One of the products I sold was a 5x7" print pack of all the illustrations I made of famous modern architectural buildings.

For architecture fans, Archigrams work well as prints and visual references.

For those who want to learn more about architecture, the back of the prints come with information about the building that every architect knows.

In addition to the 5x7 print pack, Archigrams is available in poster format.



Archigrams is a set of 10 whimsical and informative print designs of modern architecture's most iconic buildings.  This idea of pairing simplified building drawings with their architectural descriptions came to me, while I was an architecture student at UCLA studying for my architecture history exams. I later revisited this idea and developed it into a design product to sell for my Entrepreneurial Design class at SVA. My hope is that it can serve as both an art collectible and quick and dirty learning tool.

To help fund production costs, I launched this project on Kickstarter in April 2014 and was able to raise more than 300% of my $3000 goal within 14 days. It was featured as Kickstarter's Project of the Day and on various design blogs and sites, including Fast CompanyArchitect MagazineFlavorwireUnBeigeShortlist and Architects and Artisans.

After spending my summer nights and weekends working to produce and package Archigrams (alongside a full-time internship!), I have since completed shipping to all my backers and launched an online shop at In total, the whole process from concept development to product shipment took about 7-8 months. You can read about my successes and failures as a first-time design entrepreneur here.

Skills: User testing, Visual Design, Physical Prototyping, Social Media Marketing, Product Management


Prior to arriving at my final idea of Archigrams, I explored various directions and prototypes.  This included tangram building blocks that come together to make famous buildings, tangram magnets, and colorful flashcards - all of which I shared publicly with architects, architecture students and the general public to gauge interest and gather feedback.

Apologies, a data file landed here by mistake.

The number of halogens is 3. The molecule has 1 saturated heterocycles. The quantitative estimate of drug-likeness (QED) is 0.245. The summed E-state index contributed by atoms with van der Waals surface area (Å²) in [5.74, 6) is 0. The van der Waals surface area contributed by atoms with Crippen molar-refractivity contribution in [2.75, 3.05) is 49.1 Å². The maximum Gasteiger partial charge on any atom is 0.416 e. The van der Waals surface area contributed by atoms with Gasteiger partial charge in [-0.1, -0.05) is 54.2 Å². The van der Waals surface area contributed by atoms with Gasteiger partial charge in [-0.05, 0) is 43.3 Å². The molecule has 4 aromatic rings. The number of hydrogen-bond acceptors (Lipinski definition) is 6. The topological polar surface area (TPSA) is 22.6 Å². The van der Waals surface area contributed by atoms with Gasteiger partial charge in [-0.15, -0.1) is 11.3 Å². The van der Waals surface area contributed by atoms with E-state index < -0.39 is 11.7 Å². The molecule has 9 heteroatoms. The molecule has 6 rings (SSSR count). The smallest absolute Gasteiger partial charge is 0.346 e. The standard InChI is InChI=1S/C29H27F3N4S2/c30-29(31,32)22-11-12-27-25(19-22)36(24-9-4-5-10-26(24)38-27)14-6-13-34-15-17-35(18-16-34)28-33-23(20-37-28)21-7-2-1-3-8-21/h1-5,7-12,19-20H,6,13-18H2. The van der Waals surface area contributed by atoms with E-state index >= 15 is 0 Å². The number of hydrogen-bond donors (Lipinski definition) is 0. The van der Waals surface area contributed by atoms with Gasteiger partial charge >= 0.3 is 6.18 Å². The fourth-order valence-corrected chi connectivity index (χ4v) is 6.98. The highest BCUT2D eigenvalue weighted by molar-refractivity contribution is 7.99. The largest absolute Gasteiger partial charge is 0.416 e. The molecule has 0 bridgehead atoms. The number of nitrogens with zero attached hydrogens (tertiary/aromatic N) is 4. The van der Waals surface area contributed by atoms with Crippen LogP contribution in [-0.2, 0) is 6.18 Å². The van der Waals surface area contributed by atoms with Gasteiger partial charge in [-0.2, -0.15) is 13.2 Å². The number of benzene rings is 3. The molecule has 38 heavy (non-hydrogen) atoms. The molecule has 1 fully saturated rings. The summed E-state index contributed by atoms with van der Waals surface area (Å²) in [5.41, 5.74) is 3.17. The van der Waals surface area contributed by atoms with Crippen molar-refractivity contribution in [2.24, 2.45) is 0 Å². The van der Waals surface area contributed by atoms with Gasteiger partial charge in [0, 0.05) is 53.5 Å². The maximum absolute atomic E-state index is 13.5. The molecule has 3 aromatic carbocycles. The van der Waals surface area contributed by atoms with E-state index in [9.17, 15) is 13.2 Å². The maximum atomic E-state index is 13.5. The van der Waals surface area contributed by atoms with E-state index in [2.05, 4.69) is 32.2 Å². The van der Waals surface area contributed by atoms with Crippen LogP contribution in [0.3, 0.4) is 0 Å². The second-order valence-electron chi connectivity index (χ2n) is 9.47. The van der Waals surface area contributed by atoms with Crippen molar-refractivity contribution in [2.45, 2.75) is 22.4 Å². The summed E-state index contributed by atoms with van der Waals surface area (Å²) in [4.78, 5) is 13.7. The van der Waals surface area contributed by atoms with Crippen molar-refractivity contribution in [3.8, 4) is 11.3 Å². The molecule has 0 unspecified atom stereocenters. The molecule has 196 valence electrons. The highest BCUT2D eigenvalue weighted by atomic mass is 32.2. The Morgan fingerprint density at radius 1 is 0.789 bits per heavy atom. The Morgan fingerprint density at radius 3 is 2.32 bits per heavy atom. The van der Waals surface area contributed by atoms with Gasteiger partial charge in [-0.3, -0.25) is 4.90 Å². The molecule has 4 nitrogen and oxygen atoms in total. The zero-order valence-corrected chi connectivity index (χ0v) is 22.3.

Prototype 1: educational flashcards of different buildings.   Architecture fans loved the designs, but hated the idea of "flashcards."  They expressed interest in more tactile ways of learning i.e. blocks. 

Prototype 2: foam core tangram pieces that assemble to form the buildings illustrated in the flashcard.

Protoype 3: tangram pieces in acrylic

Prototype 4: magnetic tangram pieces

Prototype 5: prints with info in the back.  I decided to revisit my first idea, after realizing I would not have the resources or time to fully develop my block idea within my class' deadlines.  The challenge after that was figuring how to reframe my concept in a more appealing way. It turns out that the idea of presenting architecture history in bite-sized pieces was successful, so long as they're not labeled as "flashcards" or prescribed with any specific use case.

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